The operator hierarchy offers a 'backbone' for the analysis of organisation in nature. For this purpose, we will use three aspects of organisation: 1. The operator hierarchy, 2. The organisation inside any operator, and 3. Complex systems resulting from interactions between operators. We view these three options as independent 'dimensions'. Because of these dimensions, it is no longer advisable to work with the classical linear approach to systems hierarchy.

The following studies offer additional information:
General laws and centripetal science.
Jagers op Akkerhuis G.A.J.M. (2014). European Review 22: 113-144
Analysing hierarchy in the organisation of biological and physical systems.
Jagers op Akkerhuis G.A.J.M. (2008). Biological reviews 83: 1-12

Three dimensions for analysing natural organisation

The operator hierarchy constructs, from the ground up, new types of operators. It uses topological criteria for every step. The resulting steps offer a basis for analysing 'from the ground up' other forms of organisation. As is illustrated in Figure 1, one can use the ranking of the operators (horizontal) as a basis for analysing interaction systems (top) or the internal organisation of any operator (bottom). Examples of interaction systems are e.g. ecosystems, society, companies, etc. As an example of the analysis of internal organisation, one can look at a mammal, its brain, tissues, organs, eukaryotic cells, etc.
Three dimensions.jpg
Figure 1: Different directions for analysing organisation in nature. (1) The hierrarchy of the operator types. (2) Organisation in systems that consist of interacting operators. 3) Organisation inside any operator (internal differentiation). The figure has been published e.g. in Eurpean Review 2014.

Dispersal, Information, Construction, Energy: DICE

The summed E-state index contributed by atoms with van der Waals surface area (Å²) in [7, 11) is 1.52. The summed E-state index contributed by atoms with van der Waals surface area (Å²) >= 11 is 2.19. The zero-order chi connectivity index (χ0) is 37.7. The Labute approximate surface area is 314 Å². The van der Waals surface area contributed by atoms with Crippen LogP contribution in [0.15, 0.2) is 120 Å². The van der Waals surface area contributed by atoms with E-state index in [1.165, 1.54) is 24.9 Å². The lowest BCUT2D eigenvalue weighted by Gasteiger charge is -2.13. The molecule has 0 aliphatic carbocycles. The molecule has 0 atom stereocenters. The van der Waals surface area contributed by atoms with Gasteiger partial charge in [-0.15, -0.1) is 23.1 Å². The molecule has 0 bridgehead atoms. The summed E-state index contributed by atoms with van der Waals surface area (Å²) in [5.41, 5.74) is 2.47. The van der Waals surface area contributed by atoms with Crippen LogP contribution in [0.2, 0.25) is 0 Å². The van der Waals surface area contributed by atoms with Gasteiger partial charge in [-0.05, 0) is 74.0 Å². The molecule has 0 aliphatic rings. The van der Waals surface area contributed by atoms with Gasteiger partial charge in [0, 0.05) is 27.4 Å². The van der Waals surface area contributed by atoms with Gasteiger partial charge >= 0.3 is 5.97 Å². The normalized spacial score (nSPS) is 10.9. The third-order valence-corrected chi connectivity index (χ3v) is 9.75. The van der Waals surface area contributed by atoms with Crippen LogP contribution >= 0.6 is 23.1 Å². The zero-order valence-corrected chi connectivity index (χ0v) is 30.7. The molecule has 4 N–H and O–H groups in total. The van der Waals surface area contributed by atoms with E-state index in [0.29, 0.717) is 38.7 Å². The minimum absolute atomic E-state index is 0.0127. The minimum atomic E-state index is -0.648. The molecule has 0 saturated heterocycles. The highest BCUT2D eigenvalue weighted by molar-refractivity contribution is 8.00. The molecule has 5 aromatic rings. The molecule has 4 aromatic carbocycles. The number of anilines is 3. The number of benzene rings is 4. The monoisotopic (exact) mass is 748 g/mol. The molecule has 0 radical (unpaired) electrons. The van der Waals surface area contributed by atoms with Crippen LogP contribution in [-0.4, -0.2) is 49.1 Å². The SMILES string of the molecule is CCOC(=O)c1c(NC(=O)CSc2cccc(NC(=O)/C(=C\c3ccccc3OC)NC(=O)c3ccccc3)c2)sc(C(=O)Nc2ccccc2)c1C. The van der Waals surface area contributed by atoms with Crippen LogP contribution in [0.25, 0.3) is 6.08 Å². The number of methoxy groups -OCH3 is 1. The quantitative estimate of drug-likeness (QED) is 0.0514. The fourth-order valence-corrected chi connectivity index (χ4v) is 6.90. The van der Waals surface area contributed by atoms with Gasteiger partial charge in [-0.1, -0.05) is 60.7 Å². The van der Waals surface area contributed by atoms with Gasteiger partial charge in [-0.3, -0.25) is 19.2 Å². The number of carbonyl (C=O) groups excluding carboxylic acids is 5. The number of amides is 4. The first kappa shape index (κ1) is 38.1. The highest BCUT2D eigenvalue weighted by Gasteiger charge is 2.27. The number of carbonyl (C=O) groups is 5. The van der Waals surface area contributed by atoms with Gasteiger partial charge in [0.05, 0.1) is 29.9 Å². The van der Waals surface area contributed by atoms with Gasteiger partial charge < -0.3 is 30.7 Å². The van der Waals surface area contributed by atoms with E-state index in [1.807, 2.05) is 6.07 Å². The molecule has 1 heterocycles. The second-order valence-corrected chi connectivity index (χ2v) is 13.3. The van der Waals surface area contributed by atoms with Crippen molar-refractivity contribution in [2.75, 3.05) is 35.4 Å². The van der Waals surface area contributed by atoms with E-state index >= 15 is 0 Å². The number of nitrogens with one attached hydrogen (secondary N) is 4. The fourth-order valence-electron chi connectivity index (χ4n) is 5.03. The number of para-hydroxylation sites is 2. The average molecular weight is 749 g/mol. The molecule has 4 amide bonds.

Depending on the point of view, the same objects can be ranked in different ways. If one adopts the viewpoint of feeding relationships, this leads to a ranking that is called a 'food chain'. A food chain may for example start with primary producers (plants, algae), and continue with primary consumers (organisms that eat plants/algae), and higher level consumers (e.g. predators that eat animals). Size is not relevant, because a bacterium may cause a deadly disease by preying on a large animal. As an alternative, one could also choose a viewpoint in which organisms make use of each others construction. Now, a chain can be formed showing how certain organisms create structures that are used by other organisms. This may cause a different ranking than the foodchain. Interestingly, the levels in both example chains are never stringent, because organisms feed on things from different trophic levels, and because an organism may offer different strucures to different users. Two more viewpoints for creating rankings may be 'information' (e.g. mating realtionships and signalling relationships) and 'Dispersal', focusing on the changes of position of organisms and whether they use other organisms for their transport. Because of the possibility of different perspectives, each showing specific levels, and because levels are not fixed, the organisation of an ecosystem can best be viewed as multifaceted. Any projection of this complexity into a single dimension, for example a food chain, necessarily represents a marked simplification of reality.